Is Home-Field Advantage Overvalued in the MLB Playoffs?

Is Home-Field Advantage Overvalued in the MLB Playoffs? article feature image

Jake Roth-USA TODAY Sports. Pictured: Kris Bryant and Cubs fans

  • Home-field advantage tends to be overvalued by bettors in the MLB playoffs, especially in the early rounds.
  • Blindly betting every road underdog of +120 or more in the MLB postseason since 2006 would have won a $100 bettor about $1,600, with a 7.3% ROI.

As I do at the beginning of every October, I wanted to remind everyone of the historical value of MLB home-field advantage.

Of the four major professional sports, MLB home teams have the lowest win percentage — regular season or postseason. The 54% win percentage implies that the crowd, umpire bias, park familiarity, ability to bat last and other home factors swing the result in only one out of every 12 or so games.

Per Sports Reference, home teams in the NBA and NFL both won at least 5% more games in the postseason, as opposed to the NHL and MLB, which don’t see any historical “bump” in the playoffs.

When diving a little more deeply into the MLB numbers, I noticed that home-field advantage is even less of a factor earlier in the postseason.

I split the postseason history into four separate time periods based on when Major League Baseball added a new round (or second wild card in 2012).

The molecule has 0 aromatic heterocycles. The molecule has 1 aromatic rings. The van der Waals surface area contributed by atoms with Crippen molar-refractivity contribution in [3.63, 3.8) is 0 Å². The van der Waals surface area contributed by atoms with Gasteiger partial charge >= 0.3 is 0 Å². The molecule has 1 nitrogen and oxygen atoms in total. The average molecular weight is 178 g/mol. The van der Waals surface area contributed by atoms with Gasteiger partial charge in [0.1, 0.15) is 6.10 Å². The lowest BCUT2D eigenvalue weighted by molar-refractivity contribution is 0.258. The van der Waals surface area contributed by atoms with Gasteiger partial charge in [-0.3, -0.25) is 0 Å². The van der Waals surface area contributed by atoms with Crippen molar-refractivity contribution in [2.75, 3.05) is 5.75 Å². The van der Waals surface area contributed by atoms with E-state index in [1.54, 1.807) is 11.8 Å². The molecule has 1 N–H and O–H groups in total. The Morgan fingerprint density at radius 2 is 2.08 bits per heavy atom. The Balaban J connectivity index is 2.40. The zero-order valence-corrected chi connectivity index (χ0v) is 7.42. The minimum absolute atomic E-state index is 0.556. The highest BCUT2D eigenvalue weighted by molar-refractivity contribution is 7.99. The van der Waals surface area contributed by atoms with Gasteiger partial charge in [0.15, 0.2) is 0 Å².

Since the American League and National League split into separate divisions in 1969, home teams have won 60% of World Series games but only 52% of Division Series contests.

Dating back to 1995, after the strike and realignment, teams with home-field advantage have won exactly 50% of League Division Series (46-46).

Since 1998, when MLB adapted the 2-2-1 format, teams with home-field advantage have actually lost more series than they have won in the LDS (37-39).

Playing at home seems to hold the most value in the World Series, as teams with home-field advantage have won 59% of Fall Classics since 1925.

Last season, the Astros pulled out a road win in the 40th “winner-take-all” game in World Series history. Home teams in World Series “winner-take-all” scenarios now own an overall losing record of 19-20 after the Cubs and Astros won the past two World Series in Game 7 on the road.

Also, three of the 10 MLB playoff teams in 2018 (Braves, Astros and Dodgers) actually had better road records this season. However, exceptions do exist for certain teams as a result of other variables such as:

  • Team experience
  • Ballpark dimensions
  • Weather
  • Sightlines

For example, the Rockies historically play much better at home in the altitude of Denver (although this year they won a franchise-best 44 games on the road). Among other reasons, it is simply much tougher for them to hit on the road, where they see much sharper breaking balls.

Having reviewed all of the above data, you would presume that home favorites in the postseason, especially in earlier rounds, are overvalued.

Using the valuable tools on BetLabs, I ran a return analysis on betting road underdogs in the MLB playoffs. Here are the results:

mlb-playoffs-betting-home field-advantage

If you bet $100 on every road MLB underdog of +120 or better since 2006, you would have won ~$1600 (7.3% ROI) with a record of 94-122 (43.5%). However, road underdogs fitting that criteria went 3-14 last postseason.

The sample size is meaningless, but road teams have a 7-5 record in the 12 wild-card games played since 2012.

We have our first road dog of +120 or better in Tuesday’s NL wild-card game. Check out our betting preview to see if there’s value in the underdog Rockies.

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